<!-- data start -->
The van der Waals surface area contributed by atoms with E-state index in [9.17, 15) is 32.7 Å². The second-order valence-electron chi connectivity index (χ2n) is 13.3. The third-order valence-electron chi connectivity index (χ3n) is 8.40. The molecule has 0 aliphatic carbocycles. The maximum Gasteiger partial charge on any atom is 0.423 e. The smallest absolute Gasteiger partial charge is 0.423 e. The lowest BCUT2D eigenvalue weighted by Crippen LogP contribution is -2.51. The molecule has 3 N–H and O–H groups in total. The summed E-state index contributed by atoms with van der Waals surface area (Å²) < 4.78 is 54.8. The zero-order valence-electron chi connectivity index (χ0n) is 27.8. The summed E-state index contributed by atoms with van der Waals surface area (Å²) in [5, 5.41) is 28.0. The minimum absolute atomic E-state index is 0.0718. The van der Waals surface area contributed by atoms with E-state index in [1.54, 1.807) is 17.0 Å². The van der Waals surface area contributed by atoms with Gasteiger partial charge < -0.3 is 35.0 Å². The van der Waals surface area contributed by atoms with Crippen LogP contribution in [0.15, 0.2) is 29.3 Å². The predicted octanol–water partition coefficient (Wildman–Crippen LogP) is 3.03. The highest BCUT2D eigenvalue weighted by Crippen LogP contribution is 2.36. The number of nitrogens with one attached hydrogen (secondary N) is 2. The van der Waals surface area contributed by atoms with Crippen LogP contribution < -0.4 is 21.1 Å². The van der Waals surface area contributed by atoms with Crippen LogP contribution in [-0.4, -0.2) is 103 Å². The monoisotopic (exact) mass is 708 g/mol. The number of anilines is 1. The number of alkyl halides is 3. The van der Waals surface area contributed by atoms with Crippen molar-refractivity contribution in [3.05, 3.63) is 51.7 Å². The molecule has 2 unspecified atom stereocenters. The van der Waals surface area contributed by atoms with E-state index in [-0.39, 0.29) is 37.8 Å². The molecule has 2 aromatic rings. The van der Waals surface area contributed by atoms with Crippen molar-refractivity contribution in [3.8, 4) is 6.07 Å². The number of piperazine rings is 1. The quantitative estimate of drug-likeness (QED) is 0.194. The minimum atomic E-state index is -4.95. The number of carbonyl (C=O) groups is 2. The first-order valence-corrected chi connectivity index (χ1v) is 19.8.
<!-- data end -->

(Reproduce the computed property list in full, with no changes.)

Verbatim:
The van der Waals surface area contributed by atoms with E-state index in [9.17, 15) is 32.7 Å². The second-order valence-electron chi connectivity index (χ2n) is 13.3. The third-order valence-electron chi connectivity index (χ3n) is 8.40. The molecule has 0 aliphatic carbocycles. The maximum Gasteiger partial charge on any atom is 0.423 e. The smallest absolute Gasteiger partial charge is 0.423 e. The lowest BCUT2D eigenvalue weighted by Crippen LogP contribution is -2.51. The molecule has 3 N–H and O–H groups in total. The summed E-state index contributed by atoms with van der Waals surface area (Å²) < 4.78 is 54.8. The zero-order valence-electron chi connectivity index (χ0n) is 27.8. The summed E-state index contributed by atoms with van der Waals surface area (Å²) in [5, 5.41) is 28.0. The minimum absolute atomic E-state index is 0.0718. The van der Waals surface area contributed by atoms with E-state index in [1.54, 1.807) is 17.0 Å². The van der Waals surface area contributed by atoms with Gasteiger partial charge < -0.3 is 35.0 Å². The van der Waals surface area contributed by atoms with Crippen LogP contribution in [0.15, 0.2) is 29.3 Å². The predicted octanol–water partition coefficient (Wildman–Crippen LogP) is 3.03. The highest BCUT2D eigenvalue weighted by Crippen LogP contribution is 2.36. The number of nitrogens with one attached hydrogen (secondary N) is 2. The van der Waals surface area contributed by atoms with Crippen LogP contribution < -0.4 is 21.1 Å². The van der Waals surface area contributed by atoms with Crippen LogP contribution in [-0.4, -0.2) is 103 Å². The monoisotopic (exact) mass is 708 g/mol. The number of anilines is 1. The number of alkyl halides is 3. The van der Waals surface area contributed by atoms with Crippen molar-refractivity contribution in [3.05, 3.63) is 51.7 Å². The molecule has 2 unspecified atom stereocenters. The van der Waals surface area contributed by atoms with E-state index in [-0.39, 0.29) is 37.8 Å². The molecule has 2 aromatic rings. The van der Waals surface area contributed by atoms with Crippen molar-refractivity contribution in [3.8, 4) is 6.07 Å². The number of piperazine rings is 1. The quantitative estimate of drug-likeness (QED) is 0.194. The minimum atomic E-state index is -4.95. The number of carbonyl (C=O) groups is 2. The first-order valence-corrected chi connectivity index (χ1v) is 19.8.